Tapestries
The white line prints are made by using wood or linoleum blocks, and carving the outlines of the picture, into the wood or linoleum. Then each color is painted onto the block, and each color printed, individually, onto the paper, one after another, as they dry.

It is a beautiful, painstaking process, and has a long history going back to Japanese woodblock printing, and popularized as white line printing, here in the United States, in the early part of the 1900's, in Provincetown, Massachusetts, by a group of artists, living and working there.

It is my favorite style of printmaking, and has a very particular look, which has always intrigued me. You can go online and Google, "white line prints" to read more about the technique, the artists who worked in Provincetown during the first half of the last century, and some of the artists who are using the technique today.

My hand painted mats are something I learned to do years ago, while working at a friend's frame shop. I love doing French lining, and painted panels to match different pictures' color palates. This work is indicative of what I do, using the technique.

I sell the painted mats. The pictures, which are reproductions, plates from magazines, or sometimes from tattered and discarded volumes of old books, are not intended as part of the sale...they are just the gift thrown in, which my mats celebrate. French lining and mat decorating is a painstakingly done, exacting process, and involves many steps to create one mat. One wrong move, and the whole piece is just a mat board, with an unusable mess on it!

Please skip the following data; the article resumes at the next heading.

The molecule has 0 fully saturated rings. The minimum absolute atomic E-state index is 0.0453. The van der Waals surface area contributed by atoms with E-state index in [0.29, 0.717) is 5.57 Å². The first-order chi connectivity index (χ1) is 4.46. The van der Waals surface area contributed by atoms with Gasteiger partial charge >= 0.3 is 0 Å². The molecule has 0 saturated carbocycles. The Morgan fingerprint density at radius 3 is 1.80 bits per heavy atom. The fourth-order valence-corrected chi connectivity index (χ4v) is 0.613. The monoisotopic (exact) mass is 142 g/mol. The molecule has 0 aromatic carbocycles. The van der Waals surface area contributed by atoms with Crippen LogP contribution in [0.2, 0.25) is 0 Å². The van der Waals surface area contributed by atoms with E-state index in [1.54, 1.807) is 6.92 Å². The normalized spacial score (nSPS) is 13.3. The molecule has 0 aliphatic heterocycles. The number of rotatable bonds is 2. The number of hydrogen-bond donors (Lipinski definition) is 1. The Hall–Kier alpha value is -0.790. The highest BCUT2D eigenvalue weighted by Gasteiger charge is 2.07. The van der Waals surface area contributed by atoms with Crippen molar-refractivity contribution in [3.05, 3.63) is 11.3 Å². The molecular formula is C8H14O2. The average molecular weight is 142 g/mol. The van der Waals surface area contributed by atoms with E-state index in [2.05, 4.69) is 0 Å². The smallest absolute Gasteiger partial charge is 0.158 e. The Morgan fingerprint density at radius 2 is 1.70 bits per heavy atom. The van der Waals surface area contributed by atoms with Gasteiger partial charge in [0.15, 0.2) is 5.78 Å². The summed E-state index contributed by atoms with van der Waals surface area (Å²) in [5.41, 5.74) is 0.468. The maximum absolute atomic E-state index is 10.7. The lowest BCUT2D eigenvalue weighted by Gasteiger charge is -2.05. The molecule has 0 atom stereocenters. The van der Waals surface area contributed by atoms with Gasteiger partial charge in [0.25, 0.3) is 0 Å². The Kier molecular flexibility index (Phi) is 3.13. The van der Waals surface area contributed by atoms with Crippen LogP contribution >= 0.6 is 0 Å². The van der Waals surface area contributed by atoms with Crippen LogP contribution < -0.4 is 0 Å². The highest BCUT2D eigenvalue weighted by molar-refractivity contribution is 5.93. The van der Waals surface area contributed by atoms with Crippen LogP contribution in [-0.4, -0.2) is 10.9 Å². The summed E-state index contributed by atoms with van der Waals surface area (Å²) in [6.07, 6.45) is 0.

Starting with a picture that I like, I choose the mat color, measure, and cut it to size, and then measure for the opening. Before cutting, I mask off areas to be cut later to designate the painted or powdered areas.

Then I cut the opening, and cut the lines to create the areas which will be painted or powdered. Then I take the masking material from those areas, and proceed to paint or rub in powder. Sometimes I will use as many as 8-10 different shades, to achieve the desired effect. Then I take the rest of the mask material off the piece, and make my measurements for the French lining, if I am going to use that technique as well. Then I ink those onto the mat board, and wait till they dry, and then do my final trimming and cleaning of the board. After that, the picture is installed, and a backing put in place. All the pieces I have done for the site are enclosed in plastic to protect the work, until the buyer can frame it. Most pieces, not all, will fit a standard frame size.

Sandra Briney
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